Radiology is one of the specialties most conducive to working from home, and as coronavirus forces providers to avoid close contact, many are making the transition to working from home. But the change is much more than an inconvenient and temporary hurdle – it is improving the accuracy, quality, and speed at which images are being read.
Typical radiology reading rooms have numerous providers and support staff in a small space, so as the social distancing precautions ramped up, radiologists were asked to read images from home. At the same time, elective procedures have dried up all over the country, and much of the work has been shifted to upper respiratory infections and other work connected to the virus.
As the virus squeezes radiology budgets, the groups are looking ways to be more efficient in order to avoid layoffs and furloughs. Collaborative Imaging CEO Dhruv Chopra works with independent radiologists, equipping them with technology and best practices to remain independent. He says he has seen radiology budgets 40-50 percent across the board during the slowdown.
While teleradiology has been around for many years, it hasn’t become widespread until now, mostly because the technology made it difficult to do studies of images from different facilities, which each had their own interface and system. But Collaborative Imaging has enabled its radiologists to be able to read studies at home from any facility.
The quick and pervasive adoption of teleradiology has led to several important changes beyond preventing the spread of COVID-19. The network of radiologists extends from the east coast to Hawaii, which means the ability to analyze images at all hours has extended as well. Hawaii physicians are in the middle of their work day as the rest of the country slows down and heads to bed, meaning the number of radiologists available for nighttime studies has also increased.
The ability to access specialized radiologists has improved as well. When radiologists were confined to one room and not connected via a network, hospitals were limited for the most part to whoever was there that day to read the image. If there was not a neuro or musculoskeletal specialist available at the time, it was up to whoever was on duty to give their best reading. But with radiologists working from home and on a netowrk, a facility can make a request for a specialized radiologist, and the person with the proper training and credentials can step up to read the image, like an Uber for MRIs. “Because we have a network of virtual radiologists, can push that study to the right person,” Chopra says.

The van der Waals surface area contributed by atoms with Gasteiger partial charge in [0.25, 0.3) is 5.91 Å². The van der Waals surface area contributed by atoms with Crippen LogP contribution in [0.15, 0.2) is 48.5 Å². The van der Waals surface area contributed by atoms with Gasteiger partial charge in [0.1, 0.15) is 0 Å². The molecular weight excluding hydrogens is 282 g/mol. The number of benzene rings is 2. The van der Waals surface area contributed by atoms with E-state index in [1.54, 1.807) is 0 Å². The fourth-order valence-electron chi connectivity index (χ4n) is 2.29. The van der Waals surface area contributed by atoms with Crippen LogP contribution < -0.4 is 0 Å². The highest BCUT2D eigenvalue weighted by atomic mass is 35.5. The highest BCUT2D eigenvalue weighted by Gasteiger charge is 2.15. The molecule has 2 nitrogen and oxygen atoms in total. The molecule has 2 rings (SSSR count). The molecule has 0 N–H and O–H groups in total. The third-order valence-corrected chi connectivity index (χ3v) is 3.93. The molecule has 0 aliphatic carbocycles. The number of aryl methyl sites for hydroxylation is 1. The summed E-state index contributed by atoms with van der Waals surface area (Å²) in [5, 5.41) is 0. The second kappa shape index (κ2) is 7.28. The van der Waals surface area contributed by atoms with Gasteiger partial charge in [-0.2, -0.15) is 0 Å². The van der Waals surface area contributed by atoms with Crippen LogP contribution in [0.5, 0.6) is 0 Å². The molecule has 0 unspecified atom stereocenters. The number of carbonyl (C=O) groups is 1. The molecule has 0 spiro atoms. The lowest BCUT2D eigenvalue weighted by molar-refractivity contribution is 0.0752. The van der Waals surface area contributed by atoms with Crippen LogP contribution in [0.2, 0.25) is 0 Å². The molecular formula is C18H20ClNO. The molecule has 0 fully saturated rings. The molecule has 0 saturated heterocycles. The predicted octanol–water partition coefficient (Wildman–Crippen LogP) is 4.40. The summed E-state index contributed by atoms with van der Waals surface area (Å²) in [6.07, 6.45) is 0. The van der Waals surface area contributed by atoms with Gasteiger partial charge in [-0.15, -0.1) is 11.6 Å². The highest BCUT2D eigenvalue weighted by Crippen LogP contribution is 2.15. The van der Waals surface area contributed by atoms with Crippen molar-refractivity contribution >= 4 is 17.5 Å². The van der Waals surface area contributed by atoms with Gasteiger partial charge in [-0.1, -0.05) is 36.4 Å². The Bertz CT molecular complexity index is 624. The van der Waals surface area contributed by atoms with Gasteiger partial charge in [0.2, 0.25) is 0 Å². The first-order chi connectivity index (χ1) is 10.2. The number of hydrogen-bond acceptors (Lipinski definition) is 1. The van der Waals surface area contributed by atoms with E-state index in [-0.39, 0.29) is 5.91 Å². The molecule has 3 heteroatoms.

Because there is an entire network of radiologists available to hospitals and physicians, the speed at which the studies are being read has also improved. This is especially important as the threat of coronavirus puts different regions in danger. If there is an outbreak in one region of the country that takes out a number of radiologists, healthy physicians in other areas can step up to read the studies and keep the facility running. “The turn around time from the exam to reading the study has gone down dramatically,” Chopra says. “We are ready to jump in and read them very quickly across the board.”
Remote radiology has also allowed practices to reduce their real estate footprint, which is more important as revenue dries up. “With the reimbursement hit and less revenue coming in, we have to cut costs somewhere,” Chopra says. “It is going to be a whole new dynamic as we build up home offices.”
While the circumstances that have served as a catalyst to increased teleradiology are not positive, Chopra sees the improved efficiency and expertise available as an eventual boon to the future of medicine. “The beauty is that while we have been trying to solve a problem we have created a solution to have a much wider range of radiologists that can jump in and read a study,” he says. “We have created a virtual network of our radiologists that gives us the bandwidth to cover each other as we need to.”